TORONTO — Under pressure over his government’s back-to-school plan, Premier Doug Ford ratcheted up his attacks on teachers’ union leaders Tuesday, accusing them of playing politics.
During his daily COVID-19 media briefing Ford criticized the province’s teachers’ unions who have been critical of his plan to reopen schools, alleging it violates the province’s own health and safety laws.
The unions have said the Progressive Conservative government needs to invest more money into the system to protect children during the COVID-19 pandemic and mandate smaller class sizes, especially in elementary school.
But Ford defended his plan saying it’s been approved by experts including the province’s chief medical officer of health.
“I’m always going to listen to the doctors,” he said. “I’m not going to listen to the head of the unions that are playing politics.”
The province’s plan will see students in kindergarten through Grade 8 return to school without any reduction in class sizes, though students will spend the day in a single cohort to limit contact with other children.
Most high schoolers will also be in class full-time, though students at 24 “designated” boards across the province will take half their courses online in a bid to curb the spread of the novel coronavirus.
Last week the province gave boards permission to access $500 million in reserve funds to hire more teachers and lease space to encourage physical distancing.
The boards, however, say those funds are largely committed to other priority projects.
Ford said Tuesday he understands that parents are nervous about the restart of school during the pandemic, but health experts feel it is safe.
“The parents I talk to, it’s not so much about the plan, it’s about COVID,” he said. “They’re nervous about COVID. I’m nervous about COVID.”
The president of the Ontario Secondary School Teachers’ Federation said Ford’s fiery rhetoric directed at the unions is an attempt to deflect the blame he’s feeling from parents.
Instead of the attacks, the premier should spend more money to cut class sizes immediately, Harvey Bischof said.
“I think the difficulty here is they have set their priority according to restricted fiscal parameters,” he said. “That doesn’t give them the leeway to do what’s right by students and educators and the families they go home to. So, they’re looking for a villain.”
The president of the Ontario English Catholic Teachers’ Association said Ford’s attacks are a distraction.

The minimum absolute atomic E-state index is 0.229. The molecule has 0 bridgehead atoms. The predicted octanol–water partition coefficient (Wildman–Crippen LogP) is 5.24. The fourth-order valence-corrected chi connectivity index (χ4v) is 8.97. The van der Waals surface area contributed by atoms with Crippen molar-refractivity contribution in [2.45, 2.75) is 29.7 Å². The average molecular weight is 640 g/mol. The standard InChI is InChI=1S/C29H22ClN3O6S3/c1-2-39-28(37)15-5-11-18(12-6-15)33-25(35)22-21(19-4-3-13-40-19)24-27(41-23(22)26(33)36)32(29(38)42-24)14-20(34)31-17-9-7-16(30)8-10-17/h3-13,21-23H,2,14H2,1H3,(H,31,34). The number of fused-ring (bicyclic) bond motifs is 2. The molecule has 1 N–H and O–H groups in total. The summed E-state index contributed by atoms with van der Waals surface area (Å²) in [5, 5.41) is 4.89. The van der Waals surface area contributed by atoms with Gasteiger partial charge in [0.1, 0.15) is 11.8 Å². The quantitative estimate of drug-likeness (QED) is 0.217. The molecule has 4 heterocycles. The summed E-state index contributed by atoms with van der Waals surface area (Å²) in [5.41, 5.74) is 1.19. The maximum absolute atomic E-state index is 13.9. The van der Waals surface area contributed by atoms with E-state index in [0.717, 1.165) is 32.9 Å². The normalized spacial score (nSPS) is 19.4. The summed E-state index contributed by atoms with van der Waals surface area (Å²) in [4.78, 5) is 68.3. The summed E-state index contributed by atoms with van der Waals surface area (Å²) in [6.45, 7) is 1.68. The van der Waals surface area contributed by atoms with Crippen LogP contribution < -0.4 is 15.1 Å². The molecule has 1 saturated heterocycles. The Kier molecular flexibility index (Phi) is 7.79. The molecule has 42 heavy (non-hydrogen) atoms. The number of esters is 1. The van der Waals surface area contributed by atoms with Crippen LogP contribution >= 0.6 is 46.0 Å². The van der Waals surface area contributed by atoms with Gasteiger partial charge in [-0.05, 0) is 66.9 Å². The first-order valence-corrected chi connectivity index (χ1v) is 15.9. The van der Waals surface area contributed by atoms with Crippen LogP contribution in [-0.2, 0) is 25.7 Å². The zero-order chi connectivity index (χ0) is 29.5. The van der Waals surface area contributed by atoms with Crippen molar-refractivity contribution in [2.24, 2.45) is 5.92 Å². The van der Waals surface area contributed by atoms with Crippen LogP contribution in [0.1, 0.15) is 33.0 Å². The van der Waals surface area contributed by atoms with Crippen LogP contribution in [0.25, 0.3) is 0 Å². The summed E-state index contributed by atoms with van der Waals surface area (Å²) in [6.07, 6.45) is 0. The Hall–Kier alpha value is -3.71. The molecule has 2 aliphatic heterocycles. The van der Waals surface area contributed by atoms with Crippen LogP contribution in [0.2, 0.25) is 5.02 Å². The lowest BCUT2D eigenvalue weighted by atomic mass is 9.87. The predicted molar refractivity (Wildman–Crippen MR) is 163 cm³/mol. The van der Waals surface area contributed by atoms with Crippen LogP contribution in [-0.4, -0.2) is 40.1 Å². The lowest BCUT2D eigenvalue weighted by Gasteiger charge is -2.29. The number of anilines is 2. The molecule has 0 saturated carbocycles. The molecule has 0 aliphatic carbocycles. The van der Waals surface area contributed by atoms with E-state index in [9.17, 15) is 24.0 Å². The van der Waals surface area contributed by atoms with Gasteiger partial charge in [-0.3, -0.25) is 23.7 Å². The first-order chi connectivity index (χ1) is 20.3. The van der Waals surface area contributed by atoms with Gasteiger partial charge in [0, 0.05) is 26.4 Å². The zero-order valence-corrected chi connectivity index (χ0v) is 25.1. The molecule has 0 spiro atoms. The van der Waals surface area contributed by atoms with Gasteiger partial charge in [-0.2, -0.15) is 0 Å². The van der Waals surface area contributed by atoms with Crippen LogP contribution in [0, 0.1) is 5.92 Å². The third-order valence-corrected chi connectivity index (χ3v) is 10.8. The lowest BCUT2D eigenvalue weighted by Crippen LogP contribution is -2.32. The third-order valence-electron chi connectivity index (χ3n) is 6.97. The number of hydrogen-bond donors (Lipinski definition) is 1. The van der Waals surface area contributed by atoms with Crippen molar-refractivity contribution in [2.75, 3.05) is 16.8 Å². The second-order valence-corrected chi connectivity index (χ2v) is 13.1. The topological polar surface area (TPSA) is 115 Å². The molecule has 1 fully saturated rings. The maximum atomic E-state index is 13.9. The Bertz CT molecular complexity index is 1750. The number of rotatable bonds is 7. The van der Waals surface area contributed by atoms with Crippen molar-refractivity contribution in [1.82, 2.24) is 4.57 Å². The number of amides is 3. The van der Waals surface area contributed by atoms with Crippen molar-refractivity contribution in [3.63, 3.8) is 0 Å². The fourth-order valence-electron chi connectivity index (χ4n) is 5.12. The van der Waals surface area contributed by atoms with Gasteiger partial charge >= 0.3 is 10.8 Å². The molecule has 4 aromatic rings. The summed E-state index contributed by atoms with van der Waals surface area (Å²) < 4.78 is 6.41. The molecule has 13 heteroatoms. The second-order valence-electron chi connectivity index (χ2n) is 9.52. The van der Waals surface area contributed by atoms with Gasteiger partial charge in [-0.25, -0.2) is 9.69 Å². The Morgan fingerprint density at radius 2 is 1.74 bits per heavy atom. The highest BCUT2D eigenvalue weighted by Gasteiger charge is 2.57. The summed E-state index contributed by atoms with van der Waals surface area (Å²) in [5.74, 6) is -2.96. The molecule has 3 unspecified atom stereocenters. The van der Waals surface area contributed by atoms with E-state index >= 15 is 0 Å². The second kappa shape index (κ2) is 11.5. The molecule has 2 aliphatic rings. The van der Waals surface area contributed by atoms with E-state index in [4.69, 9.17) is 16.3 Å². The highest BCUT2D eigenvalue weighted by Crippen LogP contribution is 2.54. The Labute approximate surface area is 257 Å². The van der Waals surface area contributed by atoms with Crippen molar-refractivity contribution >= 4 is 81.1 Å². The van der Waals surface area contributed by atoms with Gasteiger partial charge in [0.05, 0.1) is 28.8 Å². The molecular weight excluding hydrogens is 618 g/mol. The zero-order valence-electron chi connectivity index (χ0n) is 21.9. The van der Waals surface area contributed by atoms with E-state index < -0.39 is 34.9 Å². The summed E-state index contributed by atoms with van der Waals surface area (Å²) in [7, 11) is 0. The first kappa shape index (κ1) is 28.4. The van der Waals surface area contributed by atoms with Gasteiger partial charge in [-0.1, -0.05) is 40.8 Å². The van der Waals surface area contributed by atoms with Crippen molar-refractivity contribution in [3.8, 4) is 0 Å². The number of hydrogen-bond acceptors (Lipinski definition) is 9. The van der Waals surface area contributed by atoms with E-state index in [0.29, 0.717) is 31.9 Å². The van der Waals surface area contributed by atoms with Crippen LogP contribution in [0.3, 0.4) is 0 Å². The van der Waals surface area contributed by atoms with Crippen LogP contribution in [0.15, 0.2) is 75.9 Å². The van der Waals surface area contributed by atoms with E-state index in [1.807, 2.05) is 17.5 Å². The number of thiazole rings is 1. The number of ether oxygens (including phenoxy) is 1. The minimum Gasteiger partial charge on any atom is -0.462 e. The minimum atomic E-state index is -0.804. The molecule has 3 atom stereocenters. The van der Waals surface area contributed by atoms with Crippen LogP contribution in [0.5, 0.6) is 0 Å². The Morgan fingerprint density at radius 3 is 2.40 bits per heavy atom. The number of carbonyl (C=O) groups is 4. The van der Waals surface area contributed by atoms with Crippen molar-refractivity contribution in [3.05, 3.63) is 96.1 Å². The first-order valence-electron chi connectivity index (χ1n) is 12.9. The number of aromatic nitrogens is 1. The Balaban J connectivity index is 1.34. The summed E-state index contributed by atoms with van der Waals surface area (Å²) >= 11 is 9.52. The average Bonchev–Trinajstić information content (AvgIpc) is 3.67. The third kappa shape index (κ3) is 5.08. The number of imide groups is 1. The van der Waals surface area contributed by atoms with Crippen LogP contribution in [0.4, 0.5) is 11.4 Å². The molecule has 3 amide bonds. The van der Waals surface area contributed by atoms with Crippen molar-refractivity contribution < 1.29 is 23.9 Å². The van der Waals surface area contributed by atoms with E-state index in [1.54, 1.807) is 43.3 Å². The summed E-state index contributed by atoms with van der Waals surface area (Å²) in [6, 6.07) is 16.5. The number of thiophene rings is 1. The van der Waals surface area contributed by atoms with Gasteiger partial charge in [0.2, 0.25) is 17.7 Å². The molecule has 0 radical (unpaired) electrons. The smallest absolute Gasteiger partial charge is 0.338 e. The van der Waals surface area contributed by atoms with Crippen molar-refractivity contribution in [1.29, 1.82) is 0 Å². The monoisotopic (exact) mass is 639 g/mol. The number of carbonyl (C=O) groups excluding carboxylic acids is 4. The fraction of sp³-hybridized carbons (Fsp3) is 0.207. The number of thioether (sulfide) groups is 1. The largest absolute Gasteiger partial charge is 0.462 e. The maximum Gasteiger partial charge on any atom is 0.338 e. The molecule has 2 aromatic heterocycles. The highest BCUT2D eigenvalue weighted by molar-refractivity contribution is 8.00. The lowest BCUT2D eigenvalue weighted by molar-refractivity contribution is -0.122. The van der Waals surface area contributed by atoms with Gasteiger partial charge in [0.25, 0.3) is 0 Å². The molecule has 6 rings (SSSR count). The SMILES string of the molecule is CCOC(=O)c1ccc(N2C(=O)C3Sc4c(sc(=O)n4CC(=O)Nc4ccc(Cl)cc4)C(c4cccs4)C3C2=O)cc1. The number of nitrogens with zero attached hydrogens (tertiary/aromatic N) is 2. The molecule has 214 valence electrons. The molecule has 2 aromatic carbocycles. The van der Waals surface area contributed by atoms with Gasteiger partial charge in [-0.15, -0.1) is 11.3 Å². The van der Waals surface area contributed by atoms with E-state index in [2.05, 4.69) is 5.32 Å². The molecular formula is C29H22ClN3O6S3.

“I think they just see us as an easy target,” Liz Stuart said. “(Ford) wants to get people to rally around those attacks as opposed to actually focusing on … the gaps in his plan.”
On Friday, all four of the province’s major teachers’ unions said in a letter to the government that its back-to-school plan violates its own occupational health and safety legislation.
They have asked for a meeting with the minister of labour and representatives to discuss the issue by Aug. 21, and failing that they may take their concerns to the province’s labour board.
“I haven’t heard anything definitive at this point,” Bischof said of the meeting request. “I’m going to, right now, remain hopeful that the minister takes a reasonable approach.”
Ontario’s Tory government has had a rocky relationship with the province’s teachers’ unions since taking office in 2018.
Earlier this year, the government concluded a contentious round of contract talks with the unions after months of teacher walk outs that led to days-long school closures.
NDP education critic Marit Stiles said Ford’s repeated attacks on the unions shows the government is desperate to change the channel on its controversial plan.
“The government is feeling the heat and to deflect they have decided to play a blame game here,” she said. “Parents are tired of excuses. The government has messed up this return to school plan and they need to do the right thing.”
Late Tuesday, Education Minister Stephen Lecce told school boards that they will be allowed to stagger the start of school over the first two weeks of the year.
“If there are changes to the staggered reopening, we ask boards to clearly communicate this to their parent community,” Lecce said in the memo to boards.
Previously, the government had told boards that they could stagger the start of school over the first week of the year if they felt it would help improve safety.
Meanwhile, Ontario is reporting 125 new cases of COVID-19 and four new deaths related to the virus.
The total number of cases now stands at 40,870, which includes 2,793 deaths and 37,126 cases marked as resolved.
Health Minister Christine Elliott said the “uptick” in cases is due to increases in Peel Region, Toronto and Windsor-Essex. She said 27 of Ontario’s 34 public health regions reported five or fewer cases, while 16 reported no new cases.
This report by The Canadian Press was first published Aug. 18, 2020.
Shawn Jeffords, The Canadian Press